Later that same day, two other new boats of the North Group reported separate outbound convoys passing south of Iceland. The boats were the VIIC U-206, commanded by Herbert Opitz, age twenty-six, and the IXC U-129, commanded by the veteran Nikolaus Clausen, who had returned the famous old U-37 to the Training Command. Escorts drove Opitz off his convoy, but Clausen stuck with his, which he described as “large.” Dönitz directed Opitz, Förster, Preuss, and two other new boats to home on Clausen’s beacon signals and to pursue the convoy westward—and to attack it to destruction.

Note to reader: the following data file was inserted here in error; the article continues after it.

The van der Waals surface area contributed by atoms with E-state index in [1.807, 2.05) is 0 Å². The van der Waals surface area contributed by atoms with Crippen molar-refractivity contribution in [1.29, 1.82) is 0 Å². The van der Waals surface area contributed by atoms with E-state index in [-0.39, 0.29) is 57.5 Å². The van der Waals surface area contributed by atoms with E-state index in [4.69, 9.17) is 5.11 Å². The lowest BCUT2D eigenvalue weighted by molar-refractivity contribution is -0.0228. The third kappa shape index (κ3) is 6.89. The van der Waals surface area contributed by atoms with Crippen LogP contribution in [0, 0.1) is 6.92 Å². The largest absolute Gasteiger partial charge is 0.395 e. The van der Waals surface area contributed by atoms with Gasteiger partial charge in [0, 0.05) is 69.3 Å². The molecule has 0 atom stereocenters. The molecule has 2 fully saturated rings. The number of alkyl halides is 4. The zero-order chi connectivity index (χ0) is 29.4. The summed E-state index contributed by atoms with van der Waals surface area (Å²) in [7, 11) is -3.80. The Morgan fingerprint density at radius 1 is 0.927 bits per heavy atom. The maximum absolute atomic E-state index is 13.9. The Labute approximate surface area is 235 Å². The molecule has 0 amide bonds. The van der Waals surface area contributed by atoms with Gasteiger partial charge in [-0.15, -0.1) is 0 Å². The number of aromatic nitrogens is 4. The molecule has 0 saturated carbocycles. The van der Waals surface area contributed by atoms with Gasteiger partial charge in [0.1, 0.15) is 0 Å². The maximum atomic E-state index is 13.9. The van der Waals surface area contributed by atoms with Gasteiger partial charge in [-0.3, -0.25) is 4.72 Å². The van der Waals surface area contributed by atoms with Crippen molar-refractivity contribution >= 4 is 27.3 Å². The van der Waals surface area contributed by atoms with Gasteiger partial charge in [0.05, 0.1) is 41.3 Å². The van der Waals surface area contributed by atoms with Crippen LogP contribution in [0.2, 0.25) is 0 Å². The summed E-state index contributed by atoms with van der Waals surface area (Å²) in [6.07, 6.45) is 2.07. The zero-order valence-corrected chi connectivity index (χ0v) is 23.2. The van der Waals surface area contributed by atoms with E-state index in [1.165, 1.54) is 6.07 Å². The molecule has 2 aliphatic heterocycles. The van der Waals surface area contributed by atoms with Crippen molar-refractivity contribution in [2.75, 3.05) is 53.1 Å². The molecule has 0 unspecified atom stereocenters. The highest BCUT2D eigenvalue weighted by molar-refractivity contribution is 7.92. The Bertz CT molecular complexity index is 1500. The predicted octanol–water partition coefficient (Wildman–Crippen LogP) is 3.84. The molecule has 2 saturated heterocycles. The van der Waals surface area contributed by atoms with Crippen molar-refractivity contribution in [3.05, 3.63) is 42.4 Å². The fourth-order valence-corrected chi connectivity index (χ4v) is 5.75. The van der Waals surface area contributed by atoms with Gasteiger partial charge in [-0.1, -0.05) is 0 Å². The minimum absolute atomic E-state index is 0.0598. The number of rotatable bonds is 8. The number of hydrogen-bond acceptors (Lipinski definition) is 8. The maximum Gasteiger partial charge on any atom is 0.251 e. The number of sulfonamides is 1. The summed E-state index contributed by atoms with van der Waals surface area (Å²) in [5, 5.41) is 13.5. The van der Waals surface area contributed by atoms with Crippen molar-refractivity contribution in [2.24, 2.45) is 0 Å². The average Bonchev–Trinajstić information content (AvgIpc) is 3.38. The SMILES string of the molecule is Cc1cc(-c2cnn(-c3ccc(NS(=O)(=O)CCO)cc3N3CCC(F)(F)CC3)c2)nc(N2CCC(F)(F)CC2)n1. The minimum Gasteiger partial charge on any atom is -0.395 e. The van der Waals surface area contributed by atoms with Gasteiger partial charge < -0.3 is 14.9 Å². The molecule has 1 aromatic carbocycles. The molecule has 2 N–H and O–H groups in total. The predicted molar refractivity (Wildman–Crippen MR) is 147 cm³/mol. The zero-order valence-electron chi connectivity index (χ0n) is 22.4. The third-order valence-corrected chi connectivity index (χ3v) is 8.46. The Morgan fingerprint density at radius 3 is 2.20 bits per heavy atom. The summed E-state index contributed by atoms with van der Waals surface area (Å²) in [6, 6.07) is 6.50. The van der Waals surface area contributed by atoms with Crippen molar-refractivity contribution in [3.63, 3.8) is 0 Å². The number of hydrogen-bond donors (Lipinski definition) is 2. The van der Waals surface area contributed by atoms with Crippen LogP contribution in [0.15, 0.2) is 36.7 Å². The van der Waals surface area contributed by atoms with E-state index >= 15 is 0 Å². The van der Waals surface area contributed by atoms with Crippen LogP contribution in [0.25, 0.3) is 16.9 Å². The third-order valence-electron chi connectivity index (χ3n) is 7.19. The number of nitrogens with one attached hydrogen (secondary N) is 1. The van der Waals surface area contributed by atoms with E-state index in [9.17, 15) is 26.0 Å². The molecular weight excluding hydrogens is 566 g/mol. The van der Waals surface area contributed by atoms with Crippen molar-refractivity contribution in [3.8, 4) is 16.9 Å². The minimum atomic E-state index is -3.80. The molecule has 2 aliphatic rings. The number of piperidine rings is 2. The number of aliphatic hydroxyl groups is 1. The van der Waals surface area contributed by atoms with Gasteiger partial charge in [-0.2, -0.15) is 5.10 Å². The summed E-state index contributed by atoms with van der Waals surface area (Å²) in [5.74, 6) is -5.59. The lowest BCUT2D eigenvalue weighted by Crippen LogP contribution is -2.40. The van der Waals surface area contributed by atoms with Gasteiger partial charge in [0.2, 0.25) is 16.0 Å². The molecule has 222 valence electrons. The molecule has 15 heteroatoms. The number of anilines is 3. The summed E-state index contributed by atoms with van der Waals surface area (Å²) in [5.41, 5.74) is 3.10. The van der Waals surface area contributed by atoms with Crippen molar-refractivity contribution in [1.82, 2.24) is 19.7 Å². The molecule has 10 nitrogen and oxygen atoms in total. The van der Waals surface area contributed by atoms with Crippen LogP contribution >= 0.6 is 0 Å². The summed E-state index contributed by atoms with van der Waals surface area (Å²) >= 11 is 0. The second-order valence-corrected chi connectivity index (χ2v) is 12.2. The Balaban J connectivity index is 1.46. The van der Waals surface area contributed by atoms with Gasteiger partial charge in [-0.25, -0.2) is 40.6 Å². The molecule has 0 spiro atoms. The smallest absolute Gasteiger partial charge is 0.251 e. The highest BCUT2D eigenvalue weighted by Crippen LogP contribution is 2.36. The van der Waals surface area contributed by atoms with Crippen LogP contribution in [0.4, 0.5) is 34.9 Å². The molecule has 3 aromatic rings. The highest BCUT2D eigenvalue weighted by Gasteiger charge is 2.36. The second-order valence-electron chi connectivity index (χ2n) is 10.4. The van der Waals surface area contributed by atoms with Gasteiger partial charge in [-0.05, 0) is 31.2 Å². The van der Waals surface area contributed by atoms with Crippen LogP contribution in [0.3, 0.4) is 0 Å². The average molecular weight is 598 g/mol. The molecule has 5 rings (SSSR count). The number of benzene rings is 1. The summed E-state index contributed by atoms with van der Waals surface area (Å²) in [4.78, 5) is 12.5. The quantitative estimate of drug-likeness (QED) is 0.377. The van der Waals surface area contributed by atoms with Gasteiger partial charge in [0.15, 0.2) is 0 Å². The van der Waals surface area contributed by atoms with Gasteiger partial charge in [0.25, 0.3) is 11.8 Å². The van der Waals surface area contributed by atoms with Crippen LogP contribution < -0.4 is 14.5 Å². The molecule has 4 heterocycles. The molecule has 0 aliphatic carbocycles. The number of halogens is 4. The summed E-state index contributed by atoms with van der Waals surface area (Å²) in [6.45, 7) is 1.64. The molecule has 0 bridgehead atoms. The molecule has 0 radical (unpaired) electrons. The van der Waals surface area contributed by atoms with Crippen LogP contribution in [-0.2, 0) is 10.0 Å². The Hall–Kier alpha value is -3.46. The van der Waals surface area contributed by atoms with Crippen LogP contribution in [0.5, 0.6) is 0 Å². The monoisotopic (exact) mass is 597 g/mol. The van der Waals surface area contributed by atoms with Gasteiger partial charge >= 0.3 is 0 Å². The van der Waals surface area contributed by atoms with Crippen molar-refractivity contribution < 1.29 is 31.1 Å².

The possibilities offered by convoy Outbound North 5 persuaded Dönitz to make a large northwestward shift of the Center Group. On his orders, the entire Center Group (twelve boats) joined the chase on August 13, speeding toward Greenland. Thus eighteen U-boats were unknowingly heading directly toward the track of the Prince of Wales, en route home from Argentia, Newfoundland, to Iceland, screened by two American destroyers, on one of which Ensign Franklin D. Roosevelt, Jr., was embarked. Aware from Ultra of the shift of U-boats and the danger posed to the Prince of Wales and her distinguished party, Admiralty officials—and perhaps those on board the battleship and destroyers—doubtless spent a sleepless night devising evasive courses. But Churchill casually passed off the moment in his memoirs, writing that the voyage to Iceland was “uneventful, although at one point it became necessary to alter course owing to the reported presence of U-boats near-by.”